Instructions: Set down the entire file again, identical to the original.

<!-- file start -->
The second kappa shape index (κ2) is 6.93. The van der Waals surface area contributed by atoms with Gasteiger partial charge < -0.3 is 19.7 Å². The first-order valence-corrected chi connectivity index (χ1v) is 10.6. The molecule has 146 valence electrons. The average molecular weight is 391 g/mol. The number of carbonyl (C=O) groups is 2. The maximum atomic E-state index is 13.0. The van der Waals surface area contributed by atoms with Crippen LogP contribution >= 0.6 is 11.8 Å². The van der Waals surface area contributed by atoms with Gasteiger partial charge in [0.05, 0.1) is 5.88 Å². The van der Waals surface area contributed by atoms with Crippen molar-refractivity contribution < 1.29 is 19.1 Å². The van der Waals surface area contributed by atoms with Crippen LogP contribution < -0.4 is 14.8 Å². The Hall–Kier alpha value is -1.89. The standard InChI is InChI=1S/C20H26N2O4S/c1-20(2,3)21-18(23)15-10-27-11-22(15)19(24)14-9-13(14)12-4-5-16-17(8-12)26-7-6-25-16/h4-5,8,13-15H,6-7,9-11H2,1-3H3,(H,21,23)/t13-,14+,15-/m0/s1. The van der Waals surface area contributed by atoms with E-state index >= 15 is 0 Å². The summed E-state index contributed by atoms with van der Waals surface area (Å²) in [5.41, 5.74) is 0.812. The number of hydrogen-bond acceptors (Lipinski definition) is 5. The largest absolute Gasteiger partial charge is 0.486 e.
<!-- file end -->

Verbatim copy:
The second kappa shape index (κ2) is 6.93. The van der Waals surface area contributed by atoms with Gasteiger partial charge < -0.3 is 19.7 Å². The first-order valence-corrected chi connectivity index (χ1v) is 10.6. The molecule has 146 valence electrons. The average molecular weight is 391 g/mol. The number of carbonyl (C=O) groups is 2. The maximum atomic E-state index is 13.0. The van der Waals surface area contributed by atoms with Crippen LogP contribution >= 0.6 is 11.8 Å². The van der Waals surface area contributed by atoms with Gasteiger partial charge in [0.05, 0.1) is 5.88 Å². The van der Waals surface area contributed by atoms with Crippen molar-refractivity contribution < 1.29 is 19.1 Å². The van der Waals surface area contributed by atoms with Crippen LogP contribution < -0.4 is 14.8 Å². The Hall–Kier alpha value is -1.89. The standard InChI is InChI=1S/C20H26N2O4S/c1-20(2,3)21-18(23)15-10-27-11-22(15)19(24)14-9-13(14)12-4-5-16-17(8-12)26-7-6-25-16/h4-5,8,13-15H,6-7,9-11H2,1-3H3,(H,21,23)/t13-,14+,15-/m0/s1. The van der Waals surface area contributed by atoms with E-state index >= 15 is 0 Å². The summed E-state index contributed by atoms with van der Waals surface area (Å²) in [5.41, 5.74) is 0.812. The number of hydrogen-bond acceptors (Lipinski definition) is 5. The largest absolute Gasteiger partial charge is 0.486 e.